Gaps in Car Insurance For Uber Drivers Raise Concerns About Collision Coverage

Uber

The internet turns some things we never thought possible into everyday realities. Car-sharing is a great example of how simpler communications have created a social economy.

The name “car-sharing” is somewhat deceptive, though. Drivers are not simply swapping or sharing their cars with others, they rent them to other drivers for a few hours, a few days or a few weeks. Sometimes they use them as taxi services through companies, like Lyft and Uber, providing rides for a fee.

However, car insurance companies and car-sharing services are still ironing out a few problems that can leave drivers and accident victims uninsured in this emerging transportation market.

Uber Car Insurance Gaps Unearthed in Wake of Tragedy

Possibly the most tragic illustration of insurance problems arising from these types of services was reported by The New York Daily News, wherein a San Francisco Uber driver was allegedly distracted by the Uber smartphone app while driving, killing six-year-old Sofia Liu as she was walking along a crosswalk with family.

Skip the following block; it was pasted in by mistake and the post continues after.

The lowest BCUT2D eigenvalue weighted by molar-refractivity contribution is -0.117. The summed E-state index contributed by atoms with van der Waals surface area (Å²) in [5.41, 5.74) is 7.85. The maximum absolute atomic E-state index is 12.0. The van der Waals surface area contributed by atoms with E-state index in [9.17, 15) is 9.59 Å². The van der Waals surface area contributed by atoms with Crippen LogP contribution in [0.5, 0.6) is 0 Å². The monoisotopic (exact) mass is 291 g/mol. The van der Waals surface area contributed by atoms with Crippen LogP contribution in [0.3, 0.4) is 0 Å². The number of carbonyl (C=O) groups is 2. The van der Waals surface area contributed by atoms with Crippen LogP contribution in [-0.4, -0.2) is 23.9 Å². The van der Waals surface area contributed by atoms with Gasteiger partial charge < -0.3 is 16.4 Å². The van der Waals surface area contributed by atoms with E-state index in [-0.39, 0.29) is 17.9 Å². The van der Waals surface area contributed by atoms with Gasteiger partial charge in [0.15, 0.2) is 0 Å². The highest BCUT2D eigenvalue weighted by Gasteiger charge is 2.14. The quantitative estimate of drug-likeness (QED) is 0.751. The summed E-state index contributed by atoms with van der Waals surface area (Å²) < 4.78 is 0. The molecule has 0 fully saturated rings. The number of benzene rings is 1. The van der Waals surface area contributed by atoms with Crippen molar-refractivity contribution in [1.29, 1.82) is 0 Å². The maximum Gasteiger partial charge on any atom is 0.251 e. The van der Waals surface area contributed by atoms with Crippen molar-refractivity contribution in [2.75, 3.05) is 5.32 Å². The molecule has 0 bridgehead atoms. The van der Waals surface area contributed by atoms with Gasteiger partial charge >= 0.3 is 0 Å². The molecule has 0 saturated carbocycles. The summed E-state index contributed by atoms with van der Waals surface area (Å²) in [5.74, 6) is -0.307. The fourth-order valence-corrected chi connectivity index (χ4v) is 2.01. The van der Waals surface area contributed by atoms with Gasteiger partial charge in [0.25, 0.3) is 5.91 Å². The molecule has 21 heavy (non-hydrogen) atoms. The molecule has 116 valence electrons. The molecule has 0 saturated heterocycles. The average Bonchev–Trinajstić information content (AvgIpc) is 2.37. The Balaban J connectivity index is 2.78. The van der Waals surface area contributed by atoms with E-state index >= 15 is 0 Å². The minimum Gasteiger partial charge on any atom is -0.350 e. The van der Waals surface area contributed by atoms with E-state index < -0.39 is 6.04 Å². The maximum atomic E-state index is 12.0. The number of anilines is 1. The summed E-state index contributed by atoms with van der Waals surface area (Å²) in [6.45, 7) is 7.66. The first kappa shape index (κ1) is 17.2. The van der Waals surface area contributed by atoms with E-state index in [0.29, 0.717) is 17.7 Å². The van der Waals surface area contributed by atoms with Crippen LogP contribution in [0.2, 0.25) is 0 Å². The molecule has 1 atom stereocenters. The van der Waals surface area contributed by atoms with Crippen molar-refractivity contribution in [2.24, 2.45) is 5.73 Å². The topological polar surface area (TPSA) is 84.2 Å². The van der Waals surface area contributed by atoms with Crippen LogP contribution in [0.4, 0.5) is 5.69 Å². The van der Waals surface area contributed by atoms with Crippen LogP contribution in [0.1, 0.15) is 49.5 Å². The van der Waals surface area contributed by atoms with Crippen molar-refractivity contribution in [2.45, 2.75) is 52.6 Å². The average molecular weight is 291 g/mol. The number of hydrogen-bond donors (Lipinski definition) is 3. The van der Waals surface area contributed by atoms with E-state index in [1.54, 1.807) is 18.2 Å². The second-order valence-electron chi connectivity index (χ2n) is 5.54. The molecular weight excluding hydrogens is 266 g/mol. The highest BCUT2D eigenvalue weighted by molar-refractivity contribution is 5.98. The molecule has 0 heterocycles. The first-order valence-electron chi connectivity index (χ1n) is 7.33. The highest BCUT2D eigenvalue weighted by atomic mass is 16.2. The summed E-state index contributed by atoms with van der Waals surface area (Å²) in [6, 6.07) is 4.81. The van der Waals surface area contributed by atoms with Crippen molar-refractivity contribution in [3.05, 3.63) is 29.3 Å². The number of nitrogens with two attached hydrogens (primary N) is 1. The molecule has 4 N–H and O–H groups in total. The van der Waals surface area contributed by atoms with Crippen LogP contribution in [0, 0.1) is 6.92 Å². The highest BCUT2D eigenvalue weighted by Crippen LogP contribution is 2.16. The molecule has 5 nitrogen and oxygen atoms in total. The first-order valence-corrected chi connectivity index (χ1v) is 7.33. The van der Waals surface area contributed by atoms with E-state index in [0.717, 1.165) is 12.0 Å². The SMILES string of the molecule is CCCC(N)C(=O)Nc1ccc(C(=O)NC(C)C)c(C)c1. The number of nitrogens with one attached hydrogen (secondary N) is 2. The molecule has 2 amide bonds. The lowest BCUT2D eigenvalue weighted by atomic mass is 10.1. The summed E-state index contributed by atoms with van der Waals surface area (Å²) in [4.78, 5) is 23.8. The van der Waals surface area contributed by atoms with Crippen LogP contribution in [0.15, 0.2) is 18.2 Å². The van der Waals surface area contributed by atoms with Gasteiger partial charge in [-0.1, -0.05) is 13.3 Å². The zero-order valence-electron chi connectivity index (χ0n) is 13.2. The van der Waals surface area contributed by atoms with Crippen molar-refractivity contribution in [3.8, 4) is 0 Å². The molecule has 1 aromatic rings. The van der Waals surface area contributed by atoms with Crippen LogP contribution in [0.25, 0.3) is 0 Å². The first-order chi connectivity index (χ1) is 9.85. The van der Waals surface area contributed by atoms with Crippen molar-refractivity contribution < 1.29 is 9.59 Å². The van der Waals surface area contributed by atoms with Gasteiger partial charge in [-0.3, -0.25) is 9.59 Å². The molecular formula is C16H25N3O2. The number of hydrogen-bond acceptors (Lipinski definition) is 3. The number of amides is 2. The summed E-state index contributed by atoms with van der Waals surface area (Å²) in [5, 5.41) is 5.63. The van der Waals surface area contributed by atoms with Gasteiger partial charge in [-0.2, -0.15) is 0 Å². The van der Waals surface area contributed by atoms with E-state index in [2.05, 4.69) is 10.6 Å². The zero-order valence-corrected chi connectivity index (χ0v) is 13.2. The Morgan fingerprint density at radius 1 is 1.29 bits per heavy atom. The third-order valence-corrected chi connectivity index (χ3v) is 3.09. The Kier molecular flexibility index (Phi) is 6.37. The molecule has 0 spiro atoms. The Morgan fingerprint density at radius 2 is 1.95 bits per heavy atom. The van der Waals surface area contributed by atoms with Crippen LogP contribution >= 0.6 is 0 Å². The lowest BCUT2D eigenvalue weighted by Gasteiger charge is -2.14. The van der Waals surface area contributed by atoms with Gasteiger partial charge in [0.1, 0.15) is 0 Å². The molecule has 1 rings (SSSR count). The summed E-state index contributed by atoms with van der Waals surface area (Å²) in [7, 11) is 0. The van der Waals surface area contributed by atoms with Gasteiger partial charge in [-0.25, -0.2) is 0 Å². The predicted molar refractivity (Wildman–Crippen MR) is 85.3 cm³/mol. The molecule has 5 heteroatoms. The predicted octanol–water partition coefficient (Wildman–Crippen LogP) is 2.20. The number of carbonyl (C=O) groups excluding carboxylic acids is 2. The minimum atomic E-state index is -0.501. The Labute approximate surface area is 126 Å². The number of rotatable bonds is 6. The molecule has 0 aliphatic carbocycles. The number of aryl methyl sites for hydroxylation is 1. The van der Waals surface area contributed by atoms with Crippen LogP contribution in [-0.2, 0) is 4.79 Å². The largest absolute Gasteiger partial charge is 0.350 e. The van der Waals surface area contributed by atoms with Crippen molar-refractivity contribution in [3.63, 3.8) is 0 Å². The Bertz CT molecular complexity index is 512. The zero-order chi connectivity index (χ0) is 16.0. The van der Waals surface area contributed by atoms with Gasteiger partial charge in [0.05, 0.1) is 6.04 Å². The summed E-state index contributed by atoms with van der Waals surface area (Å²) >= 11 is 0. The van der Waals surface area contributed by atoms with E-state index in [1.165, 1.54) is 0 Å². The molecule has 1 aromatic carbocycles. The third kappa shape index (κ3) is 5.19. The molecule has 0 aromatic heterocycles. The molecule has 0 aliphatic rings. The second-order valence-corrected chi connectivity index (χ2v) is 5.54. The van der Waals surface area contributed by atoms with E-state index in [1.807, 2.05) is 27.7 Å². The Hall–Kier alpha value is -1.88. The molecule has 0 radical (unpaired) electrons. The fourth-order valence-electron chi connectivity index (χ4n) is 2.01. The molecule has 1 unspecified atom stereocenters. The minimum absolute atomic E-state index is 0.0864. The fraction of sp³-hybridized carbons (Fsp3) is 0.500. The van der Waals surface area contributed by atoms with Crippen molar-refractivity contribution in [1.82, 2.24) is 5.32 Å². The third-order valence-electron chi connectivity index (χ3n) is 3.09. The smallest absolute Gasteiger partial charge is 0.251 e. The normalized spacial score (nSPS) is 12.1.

But since the driver was not actively giving a passenger a ride, the million-dollar excess liability policy provided by Uber denied coverage for the grieving family’s loss.

Car-Sharing Limitations Within Personal Car Insurance Coverage

In addition to Uber’s denial of liability coverage, most insurance companies see the service as a business, therefore disallowing some types of personal car insurance coverage to be effective. This is usually the case when car owners accept money for their car-sharing services. Whether such incidents will be covered greatly depends on the state laws in which a car accident occurs.

While it’s not clear how much car insurance coverage was available through the driver’s policy, it is likely not enough to compensate the family for the girl’s tragic death. ABC News reports that the family has sued Uber for wrongful death, asserting that the ride-sharing app forces drivers to interact with it while driving, and cites that California law prohibits using a smart phone app while driving unless it can be operated hands-free.

Photo credit: Gari Araolaza